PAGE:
DC Output quality for the In-Win GreenMe 750W was just what we expected after seeing the Suscon capacitors on the inside. During Test 1, we saw 14mV of noise on our scope. This steadily increased with the loads on the power supply and by the time we reached Test 3, the ripple climbed to 33mV. After Test 3, we saw a rapid rise in the nose on the 12V rails. Test 4 show an increase to 55mV and by the time we reached full load in Test 5, the noise had increased to 79mV.
The In-Win GreenMe 750W is rated for 80Plus Bronze efficiency. This means that the power supply must perform at 82%/85%/82% efficiency at 20%/50%/100% loads respectively. As you can see, the GreenMe 750W passed on our bench although it was really pushing it at the end. Nevertheless, a pass is a pass.
I want to start off by saying that the In-Win GreenMe 750W power supply is not a bad unit. Over the past several months, we have taken a look at many very high-end power supplies and it is easy to look down upon a budget unit simply because it doesn't perform like the very best. One must remember that the GreenMe 750W power supply is very much so a budget unit and as such it will not have the best performance possible.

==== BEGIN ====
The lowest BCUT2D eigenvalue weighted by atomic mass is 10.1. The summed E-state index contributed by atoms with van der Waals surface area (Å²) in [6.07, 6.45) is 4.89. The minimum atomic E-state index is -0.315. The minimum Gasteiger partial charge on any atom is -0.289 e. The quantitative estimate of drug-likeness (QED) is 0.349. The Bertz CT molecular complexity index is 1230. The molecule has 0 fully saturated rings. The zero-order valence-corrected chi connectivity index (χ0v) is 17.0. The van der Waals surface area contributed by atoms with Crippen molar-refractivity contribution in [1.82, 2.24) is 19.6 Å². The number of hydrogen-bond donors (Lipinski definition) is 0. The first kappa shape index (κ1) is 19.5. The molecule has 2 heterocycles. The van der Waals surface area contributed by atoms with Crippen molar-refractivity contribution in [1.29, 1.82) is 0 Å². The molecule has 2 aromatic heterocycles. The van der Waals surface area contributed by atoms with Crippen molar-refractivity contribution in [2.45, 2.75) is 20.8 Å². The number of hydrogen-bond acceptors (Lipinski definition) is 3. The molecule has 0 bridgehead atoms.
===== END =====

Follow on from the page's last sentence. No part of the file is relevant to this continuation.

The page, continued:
Taking a look at the performance from the unit, it passes in every single test we threw at it. No, the voltages don't have the tightest regulation, the ripple is a lot higher than we are used to seeing and the efficiency really fell off at the end. It still passes all ATX specification with plenty of room to spare and that is what matters most.
It is when we start looking at the package as a hole that things fall apart a little bit. The unit is competitively priced at $99. Unfortunately you can get almost everything In-Win offers in the GreenMe 750W and more for the same price or slightly less from other manufacturers including better connector availability, build quality and warranty.
In-Win does provide a little extra with the donation to the WWF and the recycled packaging, but that only goes so far.
If In-Win would drop the price on the GreenMe 750W, it would go a long way towards making the power supply a bit more attractive.